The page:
Re-Embedding Citizenship in Revolutionary Politics

By Yavor Tarinski

To take no part in the running of the community’s affairs is to be either a beast or a god!

~Aristotle[1]

When exploring social change, one has to examine all aspects of it. Developing strategies and institutions that will help facilitate the coming into being and functioning of a democratic and ecological society is of an immense importance, and so is the anthropological type that will consist it. In this latter aspect, the concept of citizenship plays crucial role.

Continue reading “Re-Embedding Citizenship in Revolutionary Politics”

The Spatial Dimensions of Citizenship as an Antidote to Mob Rule

By Yavor Tarinski

The attraction of evil and crime for the mob mentality is nothing new. It has always been true that the mob will greet “deeds of violence with admiring remark: it may be mean but it is very clever.

-Hannah Arendt[1]

Among opponents of direct democracy there is this reoccurring argument of it being prone to the so-called “mob rule”[2], as if the people, once empowered, will most probably turn into a mob. But this line of thought, deeply submerged into oligarchic imaginary, is highly fallacious and deceptive. There are certain reasons because of which the people can degrade into mob, and Hanna Arendt’s work can provide clarity into distinguishing the former from the latter, as well as alternative civic routs that can lead to the emergence of an active citizenry instead.

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Cities beyond bureaucracy: Exploring commons-based strategies

Urban researcher Nikos Vrantsis interviews Yavor Tarinski, author of Common Futures: Social Transformation and Political Ecology [co-authored with Alexandros Schismenos] (Black Rose Books, 2021), on the current bureaucratic state of cities and the democratic perspectives offered by autonomous urban movements. 
Continue reading “Cities beyond bureaucracy: Exploring commons-based strategies”

All Power to the Neighborhoods: Greece Rises Against Police Barbarity

By Yavor Tarinski

With cities, it is as with dreams: everything imaginable can be dreamed, but even the most unexpected dream is a rebus that conceals a desire or, its reverse, a fear. 

~Italo Calvino[1]

 In early March, this year, a group of motorized policemen reach a public square in the Athenian neighborhood of Nea Smyrni. There they begin checking the people around whether they have done the proper procedures according to the government’s anti-pandemic measures. Soon after that the policemen begin issuing fines to those who they deem to be outside in violation to the measures, which provoked disagreements among some of those gathered around, without however any sign of violence. Enraged by the calm and reasonable arguments of a young man, some of the officers attack him and start hitting him mercilessly with iron batons (that are not part of Greece’s standard police equipment)  all over his body, while he and all those around him beg them to stop. The whole incident is captured on video[2] by many of the passersby.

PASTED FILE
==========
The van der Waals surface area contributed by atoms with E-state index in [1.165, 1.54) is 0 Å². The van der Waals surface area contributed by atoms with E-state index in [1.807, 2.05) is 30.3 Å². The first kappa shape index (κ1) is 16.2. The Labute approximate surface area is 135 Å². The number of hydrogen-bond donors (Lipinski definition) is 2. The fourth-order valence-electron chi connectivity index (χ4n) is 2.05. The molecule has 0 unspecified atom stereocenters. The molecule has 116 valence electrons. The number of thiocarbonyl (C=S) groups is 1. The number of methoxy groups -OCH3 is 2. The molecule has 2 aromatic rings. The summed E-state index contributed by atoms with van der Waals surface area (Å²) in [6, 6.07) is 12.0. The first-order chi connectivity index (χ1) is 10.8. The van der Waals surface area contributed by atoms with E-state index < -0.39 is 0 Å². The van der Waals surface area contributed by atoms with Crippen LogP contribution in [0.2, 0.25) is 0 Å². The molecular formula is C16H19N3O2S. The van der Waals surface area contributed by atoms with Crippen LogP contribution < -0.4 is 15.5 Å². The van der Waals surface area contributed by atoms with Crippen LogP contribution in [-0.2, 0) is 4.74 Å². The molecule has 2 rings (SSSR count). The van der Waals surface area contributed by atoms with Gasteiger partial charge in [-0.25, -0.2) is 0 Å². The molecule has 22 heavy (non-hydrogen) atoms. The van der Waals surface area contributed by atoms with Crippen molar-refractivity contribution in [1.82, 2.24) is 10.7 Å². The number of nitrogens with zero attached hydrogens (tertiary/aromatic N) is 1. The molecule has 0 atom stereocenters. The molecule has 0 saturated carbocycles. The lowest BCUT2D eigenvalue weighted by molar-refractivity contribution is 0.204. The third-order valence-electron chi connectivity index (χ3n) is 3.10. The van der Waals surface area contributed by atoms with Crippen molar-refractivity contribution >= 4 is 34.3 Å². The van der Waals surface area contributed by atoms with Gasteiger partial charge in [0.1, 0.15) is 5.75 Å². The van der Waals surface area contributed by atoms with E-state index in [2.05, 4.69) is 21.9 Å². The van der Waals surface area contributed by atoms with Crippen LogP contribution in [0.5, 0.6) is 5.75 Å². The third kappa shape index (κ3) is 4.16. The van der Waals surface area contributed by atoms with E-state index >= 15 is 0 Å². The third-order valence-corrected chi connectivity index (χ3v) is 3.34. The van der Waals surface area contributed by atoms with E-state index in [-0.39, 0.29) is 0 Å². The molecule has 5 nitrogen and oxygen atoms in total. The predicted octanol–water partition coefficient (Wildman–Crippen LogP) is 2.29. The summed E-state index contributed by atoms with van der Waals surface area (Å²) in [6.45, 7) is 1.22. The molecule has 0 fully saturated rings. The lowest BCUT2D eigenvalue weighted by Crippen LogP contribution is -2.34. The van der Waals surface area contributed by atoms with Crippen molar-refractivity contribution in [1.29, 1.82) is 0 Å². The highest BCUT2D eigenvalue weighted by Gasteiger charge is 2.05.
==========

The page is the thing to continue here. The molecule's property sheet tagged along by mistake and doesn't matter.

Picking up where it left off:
Continue reading “All Power to the Neighborhoods: Greece Rises Against Police Barbarity”

The bureaucratization of urban space and the need to reclaim our cities

By Yavor Tarinski

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City life, from its beginning, was all about uniting people that were not bonded by blood or clan ties. The only thing that connected them was the urban space they created and the ways of life it leads to. Continue reading “The bureaucratization of urban space and the need to reclaim our cities”

Free Public Transport and the Right to the City

By Yavor Tarinski

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“Free public transportation implies many changes, a completely new way to look at the city, both in terms of how we move and how we tax, but also how we live, where we live, how we relate to each other as a society, and our broader relationship to the urban, regional and global eco-system.”

Judith Dellheim & Jason Prince [1] Continue reading “Free Public Transport and the Right to the City”

Commons, Social Ecology and the Transcending of Capitalism

By Yavor Tarinski

scncc2Introduction

Life on this planet, as we know it, is a result of fragile environmental conditions that the contemporary predominant neoliberal system has already began to alter. Capitalism and its doctrine of unlimited economic growth seems to completely neglect this dependency and continues to violently exploit nature for the benefit of tiny elites, thus increasing their already enormous power. Continue reading “Commons, Social Ecology and the Transcending of Capitalism”